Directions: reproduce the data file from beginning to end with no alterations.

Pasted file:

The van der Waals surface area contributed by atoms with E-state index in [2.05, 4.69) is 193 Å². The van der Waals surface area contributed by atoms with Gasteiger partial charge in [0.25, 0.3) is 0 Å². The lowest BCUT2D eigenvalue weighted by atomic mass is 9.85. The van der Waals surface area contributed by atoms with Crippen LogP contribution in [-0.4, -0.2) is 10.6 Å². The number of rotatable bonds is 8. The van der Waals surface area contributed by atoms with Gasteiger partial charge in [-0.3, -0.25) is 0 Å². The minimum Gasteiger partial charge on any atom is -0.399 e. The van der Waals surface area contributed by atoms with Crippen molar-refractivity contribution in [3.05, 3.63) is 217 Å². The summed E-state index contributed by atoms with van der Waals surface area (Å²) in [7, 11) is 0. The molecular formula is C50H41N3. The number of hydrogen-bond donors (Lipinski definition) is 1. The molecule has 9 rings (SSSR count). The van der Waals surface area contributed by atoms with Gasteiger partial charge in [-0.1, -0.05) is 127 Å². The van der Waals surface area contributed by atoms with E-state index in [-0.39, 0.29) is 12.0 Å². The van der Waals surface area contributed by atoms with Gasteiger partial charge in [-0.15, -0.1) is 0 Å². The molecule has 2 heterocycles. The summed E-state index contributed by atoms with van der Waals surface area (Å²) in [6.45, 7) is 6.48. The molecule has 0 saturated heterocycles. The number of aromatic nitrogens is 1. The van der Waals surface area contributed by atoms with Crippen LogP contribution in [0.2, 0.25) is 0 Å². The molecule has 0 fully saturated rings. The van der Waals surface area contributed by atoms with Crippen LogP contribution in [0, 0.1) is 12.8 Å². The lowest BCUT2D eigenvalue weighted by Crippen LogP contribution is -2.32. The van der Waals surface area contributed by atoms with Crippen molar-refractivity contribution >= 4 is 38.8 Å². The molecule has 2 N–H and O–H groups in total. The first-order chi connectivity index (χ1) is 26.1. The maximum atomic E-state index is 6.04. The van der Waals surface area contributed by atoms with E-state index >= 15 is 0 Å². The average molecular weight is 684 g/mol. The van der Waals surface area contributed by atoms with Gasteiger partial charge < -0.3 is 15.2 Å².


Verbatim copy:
The van der Waals surface area contributed by atoms with E-state index in [2.05, 4.69) is 193 Å². The van der Waals surface area contributed by atoms with Gasteiger partial charge in [0.25, 0.3) is 0 Å². The lowest BCUT2D eigenvalue weighted by atomic mass is 9.85. The van der Waals surface area contributed by atoms with Crippen LogP contribution in [-0.4, -0.2) is 10.6 Å². The number of rotatable bonds is 8. The van der Waals surface area contributed by atoms with Gasteiger partial charge in [-0.3, -0.25) is 0 Å². The minimum Gasteiger partial charge on any atom is -0.399 e. The van der Waals surface area contributed by atoms with Crippen molar-refractivity contribution in [3.05, 3.63) is 217 Å². The summed E-state index contributed by atoms with van der Waals surface area (Å²) in [7, 11) is 0. The molecular formula is C50H41N3. The number of hydrogen-bond donors (Lipinski definition) is 1. The molecule has 9 rings (SSSR count). The van der Waals surface area contributed by atoms with Gasteiger partial charge in [-0.1, -0.05) is 127 Å². The van der Waals surface area contributed by atoms with E-state index in [-0.39, 0.29) is 12.0 Å². The van der Waals surface area contributed by atoms with Gasteiger partial charge in [-0.15, -0.1) is 0 Å². The molecule has 2 heterocycles. The summed E-state index contributed by atoms with van der Waals surface area (Å²) in [6.45, 7) is 6.48. The molecule has 0 saturated heterocycles. The number of aromatic nitrogens is 1. The van der Waals surface area contributed by atoms with Crippen LogP contribution in [0.2, 0.25) is 0 Å². The molecule has 0 fully saturated rings. The van der Waals surface area contributed by atoms with Crippen LogP contribution in [0, 0.1) is 12.8 Å². The lowest BCUT2D eigenvalue weighted by Crippen LogP contribution is -2.32. The van der Waals surface area contributed by atoms with Crippen molar-refractivity contribution >= 4 is 38.8 Å². The molecule has 2 N–H and O–H groups in total. The first-order chi connectivity index (χ1) is 26.1. The maximum atomic E-state index is 6.04. The van der Waals surface area contributed by atoms with E-state index >= 15 is 0 Å². The average molecular weight is 684 g/mol. The van der Waals surface area contributed by atoms with Gasteiger partial charge < -0.3 is 15.2 Å².